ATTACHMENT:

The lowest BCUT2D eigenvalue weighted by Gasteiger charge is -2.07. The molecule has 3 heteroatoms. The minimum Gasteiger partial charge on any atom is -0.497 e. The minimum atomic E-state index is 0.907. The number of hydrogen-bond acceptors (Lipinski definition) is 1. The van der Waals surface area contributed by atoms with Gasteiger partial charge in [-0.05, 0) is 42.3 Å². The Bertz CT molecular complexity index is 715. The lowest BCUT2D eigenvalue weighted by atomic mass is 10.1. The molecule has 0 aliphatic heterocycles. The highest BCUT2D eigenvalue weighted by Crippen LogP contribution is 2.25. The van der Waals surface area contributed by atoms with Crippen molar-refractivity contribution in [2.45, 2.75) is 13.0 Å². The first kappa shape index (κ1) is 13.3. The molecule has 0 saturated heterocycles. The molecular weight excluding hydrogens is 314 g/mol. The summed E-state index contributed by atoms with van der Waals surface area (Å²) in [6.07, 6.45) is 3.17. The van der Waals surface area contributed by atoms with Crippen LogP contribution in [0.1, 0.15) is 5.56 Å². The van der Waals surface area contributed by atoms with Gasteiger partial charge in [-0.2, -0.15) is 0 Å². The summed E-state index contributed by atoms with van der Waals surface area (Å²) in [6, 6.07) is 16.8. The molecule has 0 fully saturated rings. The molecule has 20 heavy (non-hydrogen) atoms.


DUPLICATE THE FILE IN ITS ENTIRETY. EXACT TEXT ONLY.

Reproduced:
The lowest BCUT2D eigenvalue weighted by Gasteiger charge is -2.07. The molecule has 3 heteroatoms. The minimum Gasteiger partial charge on any atom is -0.497 e. The minimum atomic E-state index is 0.907. The number of hydrogen-bond acceptors (Lipinski definition) is 1. The van der Waals surface area contributed by atoms with Gasteiger partial charge in [-0.05, 0) is 42.3 Å². The Bertz CT molecular complexity index is 715. The lowest BCUT2D eigenvalue weighted by atomic mass is 10.1. The molecule has 0 aliphatic heterocycles. The highest BCUT2D eigenvalue weighted by Crippen LogP contribution is 2.25. The van der Waals surface area contributed by atoms with Crippen molar-refractivity contribution in [2.45, 2.75) is 13.0 Å². The first kappa shape index (κ1) is 13.3. The molecule has 0 saturated heterocycles. The molecular weight excluding hydrogens is 314 g/mol. The summed E-state index contributed by atoms with van der Waals surface area (Å²) in [6.07, 6.45) is 3.17. The van der Waals surface area contributed by atoms with Crippen LogP contribution in [0.1, 0.15) is 5.56 Å². The van der Waals surface area contributed by atoms with Gasteiger partial charge in [-0.2, -0.15) is 0 Å². The summed E-state index contributed by atoms with van der Waals surface area (Å²) in [6, 6.07) is 16.8. The molecule has 0 fully saturated rings. The molecule has 20 heavy (non-hydrogen) atoms.